During the Zionsville Town Council’s Nov. 2 meeting, Mayor Emily Styron requested a full council vote in response to her request to fire a town department head.
“The situation has continued to worsen, and the impact it is having on our employees is my most significant concern,” said Styron, without providing further detail.
Styron, a Democrat, did not name the department head. She said the town’s human resources director, Jo Kiel, gathered evidence “from a variety of sources” that is ready to be presented to the council.
The town won’t release the name of the department head or the nature of the accusations against the department head, calling it a personnel matter.
Town reorganization documents dating to 2014 require a deciding vote from the town council, currently composed of seven Republicans, to fire a department head in response to the mayor’s request.
“Unfortunately, the (reorganization) does not offer any specific guidance or procedure for calling a special meeting of the town council to hear the mayor’s reasons and accompanying supportive information that would support taking action on this type of personnel matter,” Styron said.
Zionsville Town Council Vice President Bryan Traylor said substantiated evidence supporting claims against the department head should be presented to the council before it schedules a vote or opens further public discussion on the matter.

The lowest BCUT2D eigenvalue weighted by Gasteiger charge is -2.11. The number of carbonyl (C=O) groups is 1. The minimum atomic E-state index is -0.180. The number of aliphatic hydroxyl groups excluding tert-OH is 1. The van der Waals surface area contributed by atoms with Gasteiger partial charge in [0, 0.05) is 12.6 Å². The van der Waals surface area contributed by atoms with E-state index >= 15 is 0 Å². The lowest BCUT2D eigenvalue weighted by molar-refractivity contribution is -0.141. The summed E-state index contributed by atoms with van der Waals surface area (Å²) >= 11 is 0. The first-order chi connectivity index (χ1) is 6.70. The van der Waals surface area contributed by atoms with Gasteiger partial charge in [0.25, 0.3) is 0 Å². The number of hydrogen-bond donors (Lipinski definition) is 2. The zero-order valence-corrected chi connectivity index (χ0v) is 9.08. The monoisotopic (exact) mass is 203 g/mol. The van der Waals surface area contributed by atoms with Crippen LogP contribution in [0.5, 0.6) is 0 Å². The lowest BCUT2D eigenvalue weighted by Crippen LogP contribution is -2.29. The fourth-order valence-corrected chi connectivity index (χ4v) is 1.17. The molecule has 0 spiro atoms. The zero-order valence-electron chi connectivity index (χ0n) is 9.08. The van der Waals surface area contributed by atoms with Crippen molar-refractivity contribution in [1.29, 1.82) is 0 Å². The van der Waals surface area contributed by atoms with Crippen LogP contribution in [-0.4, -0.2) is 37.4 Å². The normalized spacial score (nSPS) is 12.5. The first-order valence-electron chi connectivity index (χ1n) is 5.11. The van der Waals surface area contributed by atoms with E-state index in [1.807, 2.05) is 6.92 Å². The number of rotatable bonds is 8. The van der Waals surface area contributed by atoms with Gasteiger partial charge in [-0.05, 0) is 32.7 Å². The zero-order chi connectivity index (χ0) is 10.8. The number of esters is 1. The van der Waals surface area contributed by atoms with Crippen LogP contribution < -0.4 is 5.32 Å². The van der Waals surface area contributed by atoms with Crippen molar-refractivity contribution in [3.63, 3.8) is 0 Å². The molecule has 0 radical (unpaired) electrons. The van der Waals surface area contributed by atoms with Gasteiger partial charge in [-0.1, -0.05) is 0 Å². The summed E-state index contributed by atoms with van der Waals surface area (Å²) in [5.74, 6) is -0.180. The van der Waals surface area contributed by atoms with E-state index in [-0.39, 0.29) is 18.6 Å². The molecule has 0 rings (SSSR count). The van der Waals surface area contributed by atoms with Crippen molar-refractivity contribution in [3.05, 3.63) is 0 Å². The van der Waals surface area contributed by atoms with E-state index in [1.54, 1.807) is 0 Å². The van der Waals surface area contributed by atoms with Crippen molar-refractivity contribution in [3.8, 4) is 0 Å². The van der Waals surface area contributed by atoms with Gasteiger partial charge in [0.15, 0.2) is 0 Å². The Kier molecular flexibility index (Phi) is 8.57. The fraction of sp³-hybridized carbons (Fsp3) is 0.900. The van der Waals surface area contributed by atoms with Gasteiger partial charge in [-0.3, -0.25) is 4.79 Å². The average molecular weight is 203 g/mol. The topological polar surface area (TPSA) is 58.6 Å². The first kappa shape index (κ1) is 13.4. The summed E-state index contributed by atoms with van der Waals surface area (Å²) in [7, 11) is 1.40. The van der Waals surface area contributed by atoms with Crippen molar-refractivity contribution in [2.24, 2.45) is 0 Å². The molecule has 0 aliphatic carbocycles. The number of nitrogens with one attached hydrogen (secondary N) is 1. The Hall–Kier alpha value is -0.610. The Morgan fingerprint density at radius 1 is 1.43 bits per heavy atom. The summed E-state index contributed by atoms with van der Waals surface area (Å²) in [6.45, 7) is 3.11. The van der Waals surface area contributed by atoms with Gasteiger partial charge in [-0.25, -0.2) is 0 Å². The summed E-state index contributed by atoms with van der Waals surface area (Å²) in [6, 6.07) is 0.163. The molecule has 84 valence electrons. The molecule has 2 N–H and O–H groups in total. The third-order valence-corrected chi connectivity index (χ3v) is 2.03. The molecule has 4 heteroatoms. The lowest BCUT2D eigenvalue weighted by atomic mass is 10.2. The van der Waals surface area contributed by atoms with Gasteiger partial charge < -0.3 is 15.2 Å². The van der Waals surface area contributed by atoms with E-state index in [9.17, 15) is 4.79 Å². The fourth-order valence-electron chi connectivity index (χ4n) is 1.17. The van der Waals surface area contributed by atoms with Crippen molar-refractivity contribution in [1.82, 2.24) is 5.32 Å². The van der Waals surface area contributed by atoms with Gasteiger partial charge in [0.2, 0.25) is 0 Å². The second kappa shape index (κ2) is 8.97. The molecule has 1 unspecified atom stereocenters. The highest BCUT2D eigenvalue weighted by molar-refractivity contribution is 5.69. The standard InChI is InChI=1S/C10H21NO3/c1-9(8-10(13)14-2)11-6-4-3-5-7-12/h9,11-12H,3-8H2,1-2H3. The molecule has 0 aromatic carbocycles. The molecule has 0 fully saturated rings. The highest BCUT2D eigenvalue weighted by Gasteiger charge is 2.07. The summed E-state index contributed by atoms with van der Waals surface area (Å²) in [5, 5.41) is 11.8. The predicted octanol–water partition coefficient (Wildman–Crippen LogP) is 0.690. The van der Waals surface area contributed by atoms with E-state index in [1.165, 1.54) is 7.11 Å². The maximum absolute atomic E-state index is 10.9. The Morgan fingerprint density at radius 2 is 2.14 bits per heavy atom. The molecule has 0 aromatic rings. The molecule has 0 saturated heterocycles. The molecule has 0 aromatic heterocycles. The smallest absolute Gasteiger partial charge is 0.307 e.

“In the past, the mayor has asked that this item be placed into the agenda, and we refused to do so until we were given the evidence that she has to support her request,” Traylor said. “We’d like the reason for that. My stance is, I’m not interested in publicly putting anybody on trial without first seeing that there’s some evidence to support such an item being put on the agenda. I just don’t want those in the public thinking we’ve ignored the request. The request is on record. We appreciate that, and as soon as we have reason to believe there is substantiated claims, we’ll put that item on the agenda.”
Zionsville Town Council President Josh Garrett said he is working with the council’s attorney, Heather Willey, to determine the proper process to follow based on the request.
“We want to ensure fairness to any process for both sides,” Garrett said. “Once that is understood, we’ll figure out the timing.”
In other news, council members said an anonymous town resident donated $15,000 for the Zionsville Police Dept.’s purchase of a new K-9. Earlier this year, ZPD K-9 Jelka, after nearly four years of service with the department, was euthanized after developing an untreatable form of cancer.